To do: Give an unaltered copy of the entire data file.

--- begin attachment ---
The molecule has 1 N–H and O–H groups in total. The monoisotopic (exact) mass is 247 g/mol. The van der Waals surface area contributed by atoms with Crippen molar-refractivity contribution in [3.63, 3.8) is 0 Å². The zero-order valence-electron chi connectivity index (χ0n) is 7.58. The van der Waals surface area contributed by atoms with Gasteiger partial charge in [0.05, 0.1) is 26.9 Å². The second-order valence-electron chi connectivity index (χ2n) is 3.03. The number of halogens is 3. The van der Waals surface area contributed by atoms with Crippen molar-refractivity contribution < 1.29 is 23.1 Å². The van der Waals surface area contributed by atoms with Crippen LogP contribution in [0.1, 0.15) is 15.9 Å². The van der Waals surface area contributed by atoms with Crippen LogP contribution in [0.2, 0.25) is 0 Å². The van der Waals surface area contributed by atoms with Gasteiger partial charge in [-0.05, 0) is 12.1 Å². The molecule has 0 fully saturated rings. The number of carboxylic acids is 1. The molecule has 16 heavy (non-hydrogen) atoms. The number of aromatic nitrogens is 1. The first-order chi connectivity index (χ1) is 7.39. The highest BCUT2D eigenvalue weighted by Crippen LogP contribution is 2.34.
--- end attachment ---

The molecule has 1 N–H and O–H groups in total. The monoisotopic (exact) mass is 247 g/mol. The van der Waals surface area contributed by atoms with Crippen molar-refractivity contribution in [3.63, 3.8) is 0 Å². The zero-order valence-electron chi connectivity index (χ0n) is 7.58. The van der Waals surface area contributed by atoms with Gasteiger partial charge in [0.05, 0.1) is 26.9 Å². The second-order valence-electron chi connectivity index (χ2n) is 3.03. The number of halogens is 3. The van der Waals surface area contributed by atoms with Crippen molar-refractivity contribution < 1.29 is 23.1 Å². The van der Waals surface area contributed by atoms with Crippen LogP contribution in [0.1, 0.15) is 15.9 Å². The van der Waals surface area contributed by atoms with Crippen LogP contribution in [0.2, 0.25) is 0 Å². The van der Waals surface area contributed by atoms with Gasteiger partial charge in [-0.05, 0) is 12.1 Å². The molecule has 0 fully saturated rings. The number of carboxylic acids is 1. The molecule has 16 heavy (non-hydrogen) atoms. The number of aromatic nitrogens is 1. The first-order chi connectivity index (χ1) is 7.39. The highest BCUT2D eigenvalue weighted by Crippen LogP contribution is 2.34.